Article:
Lawhead v. Sherman

Filing 15

FINDINGS and RECOMMENDATIONS signed by Magistrate Judge Allison Claire on 7/21/2017 RECOMMENDING that 1 Petition for Writ of Habeas Corpus be denied. Referred to Judge Garland E. Burrell, Jr. Objections due within 21 days after being served with these findings and recommendations. (Henshaw, R)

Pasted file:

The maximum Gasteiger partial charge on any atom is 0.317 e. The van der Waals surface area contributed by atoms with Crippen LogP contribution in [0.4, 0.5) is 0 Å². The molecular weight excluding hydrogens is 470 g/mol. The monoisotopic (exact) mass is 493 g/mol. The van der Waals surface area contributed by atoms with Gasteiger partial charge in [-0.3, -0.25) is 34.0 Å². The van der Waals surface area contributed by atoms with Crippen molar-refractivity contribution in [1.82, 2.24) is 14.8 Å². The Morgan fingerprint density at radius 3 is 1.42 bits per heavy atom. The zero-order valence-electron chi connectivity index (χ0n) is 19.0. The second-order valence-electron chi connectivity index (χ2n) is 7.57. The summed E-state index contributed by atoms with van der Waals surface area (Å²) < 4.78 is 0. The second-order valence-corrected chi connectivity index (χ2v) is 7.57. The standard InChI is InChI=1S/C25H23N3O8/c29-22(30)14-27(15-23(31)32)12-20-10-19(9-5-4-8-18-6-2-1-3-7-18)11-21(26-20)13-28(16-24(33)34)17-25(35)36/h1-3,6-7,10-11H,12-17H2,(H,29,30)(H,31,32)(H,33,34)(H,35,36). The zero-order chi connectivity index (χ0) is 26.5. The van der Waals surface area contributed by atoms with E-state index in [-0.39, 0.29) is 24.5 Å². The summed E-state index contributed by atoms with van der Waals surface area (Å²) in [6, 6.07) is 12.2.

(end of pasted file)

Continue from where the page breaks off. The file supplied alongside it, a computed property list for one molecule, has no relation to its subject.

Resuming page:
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1 2 3 4 5 6 7 8 UNITED STATES DISTRICT COURT 9 FOR THE EASTERN DISTRICT OF CALIFORNIA 10 11 JAMES EARL LAWHEAD, 12 Petitioner, 13 v. 14 No. 2:16-cv-01288 GEB AC P STU SHERMAN, 15 FINDINGS AND RECOMMENDATIONS Respondent. 16 17 Petitioner is a California state prisoner proceeding pro se with an application for a writ of 18 habeas corpus pursuant to 28 U.S.C. § 2254. The action proceeds on the petition filed on June 7, 19 2016,1 ECF No. 1 in which petitioner raises two claims: (1) that the trial court abused its 20 discretion in declining to dismiss four of his five prior strike convictions; and (2) that his sentence 21 amounts to cruel and unusual punishment. Respondent has answered, ECF No. 12, and petitioner 22 has declined to file a traverse within the allotted time. BACKGROUND 23 I. 24 Proceedings In the Trial Court 25 A. 26 On July 25, 2010, at approximately 10:45 a.m., Tifanee Blue was walking across a Citrus 27 28 1 Prosecution Case See Houston v. Lack, 487 U.S. 266 (1988) (establishing rule that a prisoner’s court document is deemed filed on the date the prisoner delivered the document to prison officials for mailing). 1 1 Heights parking lot. Blue, a Blockbuster store shift manager, was on her way to make a bank 2 deposit of $1,157.75. A dark purple PT Cruiser adorned with ‘ghost-like’ flame decals cut Blue 3 off and parked in a disabled parking space. The driver of the car opened the door, moved his left 4 leg out of the car, and produced a small semiautomatic handgun. He was dressed in jean shorts, a 5 dark shirt, dark wrap-around sunglasses, and a baseball cap. The driver ordered Blue to give him 6 the deposit bag. She did so and the driver shut the door and drove away. 7 Blue called dialed 911 and an officer responded a few minutes later. Blue described the 8 man who had robbed her as a white male somewhere between twenty and thirty. Officers 9 attempted to locate the PT cruiser using city records, but were unsuccessful in doing so. Days 10 prior to the robbery, however, police officers conducting unrelated surveillance observed a PT 11 cruiser matching the relevant description. One of the officers took down the plate number and 12 ultimately forwarded it to the detective investigating the July 25 robbery. After obtaining the 13 plate number, officers determined that the car was registered to petitioner and Annette Dustin. 14 As of July 25, 2010, petitioner was assigned to parole agent Jerry Riggs. Riggs last saw 15 petitioner on July 27, 2010 and, on that date, learned that petitioner had been evicted from his 16 apartment and was trying to secure lodging with his stepfather. Petitioner stated that he would 17 not be at his stepfather’s home for several days, however, and would instead be sleeping in a car 18 at a friend’s place in the interim. He did not provide Riggs with a precise address for his friend’s 19 place. Riggs was informed that petitioner was a suspect in the July 25 robbery later that day, but 20 was unable to provide investigators with petitioner’s immediate whereabouts. Petitioner failed to 21 appear at the next parole meeting on August 4, 2010. 22 On September 8, 2010, Sacramento County Sheriff’s Deputy David Treat acted on a tip 23 and went to a location in the hopes of apprehending petitioner. After arriving, Treat saw a Toyota 24 Camry being driven by a woman. He noticed that there was a passenger in the front seat of the 25 Camry who was slumped down and had the bill of his hat covering his face. Treat followed the 26 Camry and two other patrol vehicles joined the pursuit shortly thereafter. Eventually the Camry 27 pulled into a McDonald’s parking lot. 28 //// 2 1 The driver of the Camry raised her hands and petitioner, who was the passenger, put a 2 handgun in his mouth. Treat ordered the woman out of the Camry and she complied. Petitioner 3 then got out of the car and, still holding the handgun, said he wanted the officers to kill him. 4 Petitioner repeatedly entered and exited the car during the ensuing standoff. During the standoff, 5 petitioner told a police negotiator that “he did what he did” because he needed money. He also 6 related that he had been evicted from his apartment and had issues with his mother due to his 7 methamphetamine use. The standoff eventually ended and petitioner was taken into custody. 8 Officers recovered a handgun that had been stolen during a burglary on September 5, 9 10 2010. During a recorded jail visit with a relative, petitioner admitted that he knew the gun was stolen. 11 B. 12 Annette Dustin, petitioner’s mother, testified that she had seen someone other than Defense Case 13 petitioner driving the PT cruiser used in the robbery. She stated that she did not recognize the 14 driver. Dustin claimed that she had relayed this information to Riggs in May or June of 2010. 15 After petitioner’s arrest, Dustin reported the car stolen because petitioner no longer had it and she 16 wanted it back. 17 Dustin also testified that, after petitioner’s prior term in prison ended, he had secured two 18 jobs and that she had assisted him in obtaining an apartment and car. This brief period of stability 19 ended, however, when petitioner began using drugs. As noted above, the relationship between 20 petitioner and Dustin deteriorated when she learned of his drug use. 21 C. 22 The jury found petitioner guilty of (1) second degree robbery (Cal. Penal Code § 211); (2) 23 two counts of being a felon in possession of a firearm (Cal. Penal Code § 12021(a)); (3) receiving 24 a stolen firearm (Cal. Penal Code § 496(a)); and (4) exhibiting a firearm to resist and prevent 25 arrest (Cal. Penal Code § 417.8). 2 CT 331. The jury also found true an enhancement for 26 personal use of a firearm under Cal. Penal Code § 12022.53(b). Id. Outcome 27 D. 28 After a trial on the prior conviction allegations, the trial court determined that petitioner Romero Motion 3 1 had five prior, serious felony convictions. 1 CT at 8. Petitioner filed a motion pursuant to People 2 v. Superior Court (Romero), 13 Cal. 4th 497 (1996) in which he argued that the prior convictions 3 were not strikes and, in the alternative, four of his five prior convictions should be stricken 4 because they amounted to a continuous course of conduct. 1 CT 265-278. The trial court denied 5 petitioner’s Romero motion. Id. at 8. Petitioner was sentenced to an indeterminate term of one 6 hundred years to life and a determinate term of fifteen years. 2 CT 331-332. 7 8 9 II. Post-Conviction Proceedings Petitioner timely appealed, and the court of appeal remanded for the purpose of staying either (1) the sentence for receiving a stolen firearm or (2) the sentence for being a felon in 10 possession of a firearm. Lodg. Doc. 11. As respondent notes, this effectively reduced 11 petitioner’s sentence to an aggregate term of ninety years to life (75 years to life in addition to a 12 fifteen year, consecutive, determinate sentence). ECF No. 12 at 10. The court of appeals 13 otherwise affirmed the judgment. Lodg. Doc. 11. The California Supreme Court denied review 14 on June 10, 2015. Lodg. Doc. 13. The instant federal petition, dated June 7, 2016, was docketed 15 on June 10, 2016. ECF No. 1. 16 17 18 19 20 21 22 23 24 25 STANDARDS GOVERNING HABEAS RELIEF UNDER THE AEDPA 28 U.S.C. § 2254, as amended by the Antiterrorism and Effective Death Penalty Act of 1996 (“AEDPA”), provides in relevant part as follows: (d) An application for a writ of habeas corpus on behalf of a person in custody pursuant to the judgment of a state court shall not be granted with respect to any claim that was adjudicated on the merits in State court proceedings unless the adjudication of the claim – (1) resulted in a decision that was contrary to, or involved an unreasonable application of, clearly established Federal law, as determined by the Supreme Court of the United States; or (2) resulted in a decision that was based on an unreasonable determination of the facts in light of the evidence presented in the State court proceeding. 26 The statute applies whenever the state court has denied a federal claim on its merits, 27 whether or not the state court explained its reasons. Harrington v. Richter, 562 U.S. 86, 99 28 (2011). State court rejection of a federal claim will be presumed to have been on the merits 4 1 absent any indication or state-law procedural principles to the contrary. Id. at 784-785 (citing 2 Harris v. Reed, 489 U.S. 255, 265 (1989) (presumption of a merits determination when it is 3 unclear whether a decision appearing to rest on federal grounds was decided on another basis)). 4 “The presumption may be overcome when there is reason to think some other explanation for the 5 state court's decision is more likely.” Id. at 785. 6 The phrase “clearly established Federal law” in § 2254(d)(1) refers to the “governing legal 7 principle or principles” previously articulated by the Supreme Court. Lockyer v. Andrade, 538 8 U.S. 63, 71-72 (2003). Only Supreme Court precedent may constitute “clearly established 9 Federal law,” but courts may look to circuit law “to ascertain whether…the particular point in 10 issue is clearly established by Supreme Court precedent.” Marshall v. Rodgers, 133 S. Ct. 1446, 11 1450 (2013). 12 A state court decision is “contrary to” clearly established federal law if the decision 13 “contradicts the governing law set forth in [the Supreme Court’s] cases.” Williams v. Taylor, 529 14 U.S. 362, 405 (2000). A state court decision “unreasonably applies” federal law “if the state 15 court identifies the correct rule from [the Supreme Court’s] cases but unreasonably applies it to 16 the facts of the particular state prisoner’s case.” Id. at 407-08. It is not enough that the state court 17 was incorrect in the view of the federal habeas court; the state court decision must be objectively 18 unreasonable. Wiggins v. Smith, 539 U.S. 510, 520-21 (2003). 19 Review under § 2254(d) is limited to the record that was before the state court. Cullen v. 20 Pinholster, 131 S. Ct. 1388, 1398 (2011). The question at this stage is whether the state court 21 reasonably applied clearly established federal law to the facts before it. Id. In other words, the 22 focus of the § 2254(d) inquiry is “on what a state court knew and did.” Id. at 1399. Where the 23 state court’s adjudication is set forth in a reasoned opinion, §2254(d)(1) review is confined to “the 24 state court’s actual reasoning” and “actual analysis.” Frantz v. Hazey, 533 F.3d 724, 738 (9th 25 Cir. 2008) (en banc). A different rule applies where the state court rejects claims summarily, 26 without a reasoned opinion. In Richter, supra, the Supreme Court held that when a state court 27 denies a claim on the merits but without a reasoned opinion, the federal habeas court must 28 //// 5 1 determine what arguments or theories may have supported the state court’s decision, and subject 2 those arguments or theories to § 2254(d) scrutiny. Richter, 562 U.S. at 101-102. 3 4 5 6 DISCUSSION I. Claim One: Denial of Romero Motion A. Petitioner’s Allegations and Pertinent State Court Record Petitioner contends that the trial court abused its discretion in denying his Romero motion. 7 He claims that the trial court should have dismissed at least four of his five prior strikes as to all, 8 or at least, subordinate counts. ECF No. 1 at 25. 9 10 B. The Clearly Established Federal Law “[I]t is not the province of a federal habeas court to reexamine state-court determinations 11 on state-law questions. In conducting habeas review, a federal court is limited to deciding 12 whether a conviction violated the Constitution, laws, or treaties of the United States.” Estelle v. 13 McGuire, 502 U.S. 62, 67-68 (1991). The Supreme Court has “repeatedly held that a state court's 14 interpretation of state law, including one announced on direct appeal of the challenged conviction, 15 binds a federal court sitting in habeas corpus.” Bradshaw v. Richey, 546 U.S. 74, 76 (2005). 16 17 18 19 20 21 22 23 24 25 26 27 28 C. The State Court’s Ruling The state court of appeal denied this claim in a reasoned decision: Defendant contends it was an abuse of discretion for the trial court not to dismiss at least four of his five prior strike convictions as to all counts or dismiss four strike convictions as to the subordinate counts. We disagree. A trial court has the authority to dismiss a strike conviction allegation in the interests of justice under section 1385, subdivision (a). (Romero, supra, 13 Cal.4th at p. 504.) A trial court also has the discretion to dismiss strike allegations on a count-by-count basis. (People v. Garcia (1999) 20 Cal.4th 490, 499 (Garcia ).) We review a trial court's refusal to dismiss strike allegations under the deferential abuse of discretion standard. (People v. Carmony (2004) 33 Cal.4th 367, 374 (Carmony ).) “In reviewing for abuse of discretion, we are guided by two fundamental precepts. First, ‘ “[t]he burden is on the party attacking the sentence to clearly show that the sentencing decision was irrational or arbitrary. [Citation.] In the absence of such a showing, the trial court is presumed to have acted to achieve legitimate sentencing objectives, and its discretionary determination to impose a particular sentence will not be set aside on review.” ’ [Citations.] 6 1 2 3 4 Second, a ‘ “decision will not be reversed merely because reasonable people might disagree. ‘An appellate tribunal is neither authorized nor warranted in substituting its judgment for the judgment of the trial judge.’ ” [Citations.] Taken together, these precepts establish that a trial court does not abuse its discretion unless its decision is so irrational or arbitrary that no reasonable person could agree with it.” (Carmony, supra, 33 Cal.4th at pp. 376–377.) 5 6 7 8 9 10 11 12 13 14 15 16 17 In deciding whether to exercise its discretion to dismiss strike allegations, courts must determine whether the defendant should be deemed outside the spirit of the three strikes law and hence should be treated as though he had not previously been convicted of one or more serious and/or violent felonies. (People v. Williams (1998) 17 Cal.4th 148, 161 (Williams ).) In making this determination courts must consider three circumstances: (1) the nature and circumstances of his present felony; (2) the nature and circumstances of his strike offense; and (3) the particulars of the defendant's background, character, and prospects for the future. (Ibid.) Defendant asserts the trial court’s failure to dismiss four of the five strikes was an abuse of discretion because “the trial court did not consider all relevant sentencing factors which supported dismissing some of [defendant]’ s prior strikes, and it also failed to consider viable sentencing alternatives.” According to defendant, the trial court did not consider that defendant’s adult criminal history consists entirely of the current offenses and all of the strikes “occurred during the same incident.” He claims the trial court did not consider that defendant was 17 when he committed the strikes, “more than a decade before the current offenses.” Defendant further claims the trial court’s statement, “I don't have a lot of options available to me as much as I wish that I did” was wrong, as it could have dismissed four of the strikes on all counts or just the subordinate terms. 18 19 20 21 22 23 24 25 26 27 28 Defendant argues on appeal that dismissing all of his strikes produces a sentence of 22 years 4 months, and dismissing four of the five strikes leads to a sentence of 29 years 8 months. Imposition of the latter sentence would mean he would not be eligible for parole until he was 55 and therefore unlikely to reoffend. Defendant also argues on appeal that the trial court could have sentenced defendant to 25 years to life by dismissing the strike allegations as to the subordinate terms. (See Garcia, supra, 20 Cal.4th at p. 499.) Arguing that the robbery “was a relatively minor offense that resulted in the theft of less than $1,200” in which he made no explicit threats to use the gun against the victim and nobody was injured, defendant maintains that a sentence of 115 years to life for a 29 year old based on the instant charges “exceeds the bounds of reason.” As our high court has noted, “any failure on the part of a defendant to invite the court to dismiss under section 1385 following Romero waives or forfeits his or her right to raise the issue on appeal. [Citation.]” (Carmony, supra, 33 Cal.4th at pp. 375–376.) Based on this, we hold that a defendant forfeits any claim that the trial should 7 1 2 3 4 have found defendant partially outside the spirit of the three strikes law and dismissed strikes as to only some counts pursuant to Garcia, supra, 20 Cal.4th 490 if that request is not made in the trial court. Here, defendant did ask the trial court to treat all of the strikes as a single strike and further asked the court to dismiss strikes, but he never proposed the alternative of dismissing four strikes as to the subordinate terms. His contention that the trial court should have considered that option is forfeited. 5 6 7 8 As for the option of dismissing strike allegations on all counts, contrary to defendant’s assertions, there is no indication that the trial court was unaware of its discretion to do so. Indeed, that was one of the two options defendant argued in the trial court. And the prosecution opposed defendant's request to dismiss strikes in its written opposition, arguing it was not in the interest of justice to do so under the analysis in Williams, supra, 17 Cal.4th 148. 9 10 11 12 13 14 15 16 17 18 19 20 21 22 23 24 25 26 27 28 Defendant seizes upon the trial court’s statement, “defendant himself has left me very few options here. I’m not sure that I have any options here,” as evidence the court misunderstood its discretion under section 1385. The trial court's statement that it did not have any options was not made when deciding the Romero motion. Rather, the court said that after the Romero motion was denied, well after the sentencing hearing had commenced, just before it imposed sentence. Examined in its proper context, this statement accurately reflects the law. Denial of the Romero motion meant defendant was to be sentenced under the three strikes law, which mandates consecutive sentences of 25 years to life for each felony “not committed on the same occasion, and not arising from the same set of operative facts.” (§ 667, subd. (c)(6); People v. Lawrence (2000) 24 Cal.4th 219, 222–223.) Once the trial court denied the Romero motion, it had to impose consecutive 25 years to life terms for all four of defendant's felony convictions. As for defendant’s age, the lapse of time between the strike offenses and the current offense, defendant’s substance abuse problem and the facts that defendant did not expressly threaten to shoot the victim here and nobody was hurt, the trial court was well aware of those circumstances. It reviewed the probation report and presided over the trial. Even when we factor the circumstances defendant highlights here into the three-prong analysis outlined by our high court in Williams (Williams, supra, 17 Cal.4th at p. 161), we conclude the court's decision not to dismiss any strikes was not “so irrational or arbitrary that no reasonable person could agree with it.” (Carmony, supra, 33 Cal.4th at pp. 376–377.) 1. Nature and Circumstances of the Current Offense The strike offense was violent and involved the use of a gun. It showed a level of planning and sophistication in that defendant targeted an individual who was on her way to make a deposit of store receipts. In light of the fear defendant caused, we conclude that any mitigation from the fact that he did not expressly threaten to use the gun and did not hurt the victim during this armed robbery was minimal. 8 1 To make matters worse, defendant engaged in a lengthy public standoff with sheriff's deputies, in an apparent attempt to induce the deputies to shoot him. The trial court correctly found that the situation defendant created posed a threat to public safety. 2 3 The current offenses were not part of a single incident, but involved at least three separate criminal acts, all involving a firearm: obtaining the stolen gun, the armed robbery, and finally, the armed standoff with the police. 4 5 6 2. Nature and Circumstances of the Strike Convictions 7 The prior strike offenses were not non-violent; they involved a burglary turned home invasion. It seems defendant could have walked away from the burglary, but instead confronted the victim and her young son. Defendant pulled the slide of his gun back and pointed the gun at the victim's head. The victim no doubt thought she and her son were going to be killed and she begged defendant to spare their lives. There is nothing mitigating about these offenses. Indeed, these offenses are extremely aggravating. 8 9 10 11 3. Defendant's Background, Character, and Prospects for the Future 12 13 Defendant had a criminal history beginning when he was 14 years old. One of his five juvenile adjudications involved burglary and possession of a firearm. 14 15 Defendant was 17 when he committed his prior strike offenses, but he was old enough and his crimes were sufficiently serious for him to be tried as an adult. The 11 years between his strikes and the current offenses is not the result of some break in criminal activity. Defendant was incarcerated for most of that time, and committed the current offenses a little more than a year after his release from prison. 16 17 18 19 Defendant’s life is one of almost continuous offending, a lengthy juvenile record including several felonies, followed by five strike convictions, and then the current offenses a relatively short time after his release from prison and while he was on parole. And it seems defendant was prepared to go on a crime spree. During a recorded jail visit conversation, defendant remarked, “It's good that it happened the way it did. It's good that it's only three charges and not 50. Cause another month and it would have been 50.” 20 21 22 23 Defendant’s current crimes and criminal history show that when he is not incarcerated, he is highly likely to commit violent offenses involving the use of firearms. It was not an abuse of discretion to deny his Romero motion. 24 25 26 27 Lodg. Doc. 11 at 9-13. 28 //// 9 1 D. Objective Reasonableness Under § 2254(d) 2 As a preliminary matter, the court notes that respondent argues that this claim is 3 procedurally defaulted. The claim is more easily disposed of on the merits, however, and the 4 court therefore elects to bypass the default issue. See Batchelor v. Cupp, 693 F.2d 859, 864 (9th 5 Cir. 1982) (court may exercise discretion to reach merits where doing so would be more efficient 6 than adjudicating the question of procedural default). 7 Petitioner’s Romero claim is a question of California law and is, therefore, not cognizable 8 on federal habeas review. See Brown v. Mayle, 283 F.3d 1019, 1040 (9th Cir. 2002) 9 (“[Petitioner] argued that he should be resentenced in light of the California Supreme Court’s 10 decision in Romero, . . . which held that judges have discretion not to count prior qualifying 11 offenses as strikes. The district court correctly concluded that this state law claim is not 12 cognizable on federal habeas review.”) (internal citations omitted) (overruled on other grounds, 13 538 U.S. 901 (2003)). Nor can petitioner refashion this state claim into a federal one simply by 14 casting it as a “due process” violation. See Little v. Crawford, 449 F.3d 1075, 1083 n.6 (9th Cir. 15 2006) (“We cannot treat a mere error of state law, if one occurred, as a denial of due process; 16 otherwise, every erroneous decision by a state court on state law would come here as a federal 17 constitutional question.”); see also Langford v. Day, 110 F.3d 1380, 1389 (9th Cir. 1997). 18 19 20 21 Accordingly, this claim should be denied. II. Claim Two: Cruel and Unusual Punishment A. Petitioner’s Allegations and Pertinent State Court Record Petitioner argues that his overall sentence – which consists of an indeterminate sentence of 22 seventy five years to life and a determinate, consecutive sentence of fifteen years – amounts to 23 cruel and unusual punishment. Consequently, he contends that his Eighth Amendment rights 24 have been violated. 25 26 B. The Clearly Established Federal Law The Eighth Amendment forbids the imposition of “cruel and unusual punishments.” 27 United States Constitution, Amend. VIII. The Supreme Court has held that “[a] gross 28 disproportionality principle is applicable to sentences for terms of years.” Lockyer v. Andrade, 10 1 538 U.S. 63, 72 (2003). In Lockyer, the Supreme Court noted that the contours of the gross 2 disproportionality principle “are unclear, applicable only in the ‘exceedingly rare’ and ‘extreme’ 3 case.” Id. at 73. 4 Three other Supreme Court cases are instructive. In Rummel v. Estelle, the Supreme 5 Court upheld a life sentence under a Texas three-strike statute and emphasized that “for crimes 6 concededly classified and classifiable as felonies, that is, as punishable by significant terms of 7 imprisonment in a state penitentiary, the length of the sentence actually imposed is purely a 8 matter of legislative prerogative.” 445 U.S. 263, 274 (1980). In Solem v. Helm, the Supreme 9 Court held that a life sentence without possibility of parole for a seventh non-violent felony – 10 here, uttering a no account check for $100 – was cruel and unusual. 463 U.S. 277, 283-284 11 (1983). Finally, in Harmelin v. Michigan, the Supreme Court rejected an Eighth Amendment 12 challenge where petitioner had been sentenced to a mandatory life sentence after being convicted 13 of possessing 672 grams of cocaine. 501 U.S. 957 (1991). 14 “[F]ederal courts should be [reluctant] to review legislatively mandated terms of 15 imprisonment and successful challenges to the proportionality of particular sentences should be 16 exceedingly rare . . .” Hutto v. Davis, 454 U.S. 370, 374 (1982) (internal quotation marks and 17 citations omitted). 18 C. The State Court’s Ruling 19 The court of appeal rejected this claim in a reasoned decision: 20 Defendant contends his sentence of 100 years to life plus 15 years constitutes cruel and/or unusual punishment under the state and federal Constitutions. 21 22 Defendant’s Romero motion did not include and is not a substitute for a claim that his sentence is cruel and unusual punishment. He likewise did not assert his sentence was cruel and unusual when the trial court imposed sentence. This forfeits his contention on appeal.2 (People v. Norman (2003) 109 Cal.App.4th 221, 229 (Norman ).) 23 24 25 Defendant’s claim also fails on the merits. A punishment may violate the California Constitution if, although not “cruel or 26 27 28 2 Defendant’s section 1385 motion does not preserve the claim, as that motion does not substitute for litigation under the constitutional provisions prohibiting the imposition of a cruel and unusual sentence. (People v. Cole (2001) 88 Cal.App.4th 850, 868–869.) (footnote in original text). 11 1 2 3 4 5 6 7 8 9 unusual” in its method, the punishment “is so disproportionate to the crime for which it is inflicted that it shocks the conscience and offends fundamental notions of human dignity.” (In re Lynch (1972) 8 Cal.3d 410, 424, fn. omitted.) Similarly, “an Eighth Amendment analysis requires a finding of ‘gross disproportionality’ between the offense and the offender and the punishment. [Citations.]” (Norman, supra, 109 Cal.App.4th at p. 230.) Relying on a concurring opinion in People v. Deloza (1998) 18 Cal.4th 585, 600–602, in which Justice Mosk opined that a sentence that is impossible to serve is per se cruel and unusual, defendant contends his 100 years to life plus 15 years sentence is disproportionate to the current offenses even considering the current offenses and his criminal history. He further claims that a sentence which is “more than 85 years longer than the upper term second strike sentence that could be imposed for the same offenses and enhancements” is disproportionate to him as the offender and to his offenses. 10 11 12 13 14 15 16 17 18 19 20 21 22 23 24 25 26 27 28 This court has previously rejected reliance on Justice Mosk's concurrence. In People v. Retanan (2007) 154 Cal.App.4th 1219, 1231, this court wrote: “ ‘ “ [N]o opinion has value as a precedent on points as to which there is no agreement of a majority of the court. [Citations.]” [Citations.] Because no other justice on our Supreme Court joined in Justice Mosk’s concurring opinion [in Deloza ], it has no precedential value.’ Accordingly, there is no authority for defendant’s argument.” We again reject the theory that a sentence is cruel and unusual because it is impossible for a human being to complete. Nor do the facts surrounding the commission of the offenses or an individualized assessment of the offender compel a different result. As noted above, we are well acquainted with the factors in mitigation applicable here, including defendant's age and his problem with methamphetamine. These factors do not tip the scale. Defendant’s lengthy and near continuous criminal record beginning as a juvenile (except while incarcerated), and the violent nature of his current and past offenses show that defendant is a serious threat to public safety when he is not incarcerated. His lengthy sentence is neither disproportional to the offense or the offender, and does not violate the state or federal prohibitions against cruel and/or unusual punishment. Lodg. Doc. 11 at 13-15. D. Objective Reasonableness Under § 2254(d) As before, the court finds it more efficient to reach the merits of this claim rather than take up respondent’s argument of procedural default. See Cupp, 693 F.2d at 864. Petitioner has failed to demonstrate that this is one of the rare cases which raises an inference of gross disproportionality. In Rummel, the Supreme Court upheld a life sentence 12 1 without the possibility of parole for fraudulent use of a credit card, passing of a forged check, and 2 obtaining $120.75 under false pretenses. 445 U.S. 263 at 264-266. In Harmelin, 510 U.S. 957 at 3 1009, the Supreme Court determined possession of cocaine was sufficient to undergird a life 4 sentence. The crimes underlying the immediate conviction are obviously more serious than the 5 ones implicated in Rummel and Harmelin insofar as they involve robbery and the use and 6 possession of firearms. Additionally, the court of appeal summarized the grave circumstances 7 surrounding petitioner’s prior strikes as follows: 8 The prior strike offenses were not non-violent; they involved a burglary turned home invasion. It seems defendant could have walked away from the burglary, but instead confronted the victim and her young son. Defendant pulled the slide of his gun back and pointed the gun at the victim's head. The victim no doubt thought she and her son were going to be killed and she begged defendant to spare their lives. There is nothing mitigating about these offenses. Indeed, these offenses are extremely aggravating. 9 10 11 12 13 Lodg. Doc. 11 at 12-13. Based on the foregoing, the court of appeal’s rejection of this claim was 14 not contrary to or an unreasonable application of Supreme Court precedent. 15 CONCLUSION 16 For all the reasons explained above, the state courts’ denial of petitioner’s claims was not 17 objectively unreasonable within the meaning of 28 U.S.C. § 2254(d). Accordingly, IT IS 18 HEREBY RECOMMENDED that the petition for writ of habeas corpus be denied. 19 These findings and recommendations are submitted to the United States District Judge 20 assigned to the case, pursuant to the provisions of 28 U.S.C. §636(b)(l). Within twenty-one days 21 after being served with these findings and recommendations, any party may file written 22 objections with the court and serve a copy on all parties. Such a document should be captioned 23 “Objections to Magistrate Judge’s Findings and Recommendations.” If petitioner files objections, 24 he shall also address whether a certificate of appealability should issue and, if so, why and as to 25 which issues. See 28 U.S.C. § 2253(c)(2). Any reply to the objections shall be served and filed 26 within fourteen days after service of the objections. The parties are advised that failure to file 27 //// 28 //// 13 1 objections within the specified time may waive the right to appeal the District Court’s order. 2 Martinez v. Ylst, 951 F.2d 1153 (9th Cir. 1991). 3 DATED: July 21, 2017 4 5 6 7 8 9 10 11 12 13 14 15 16 17 18 19 20 21 22 23 24 25 26 27 28 14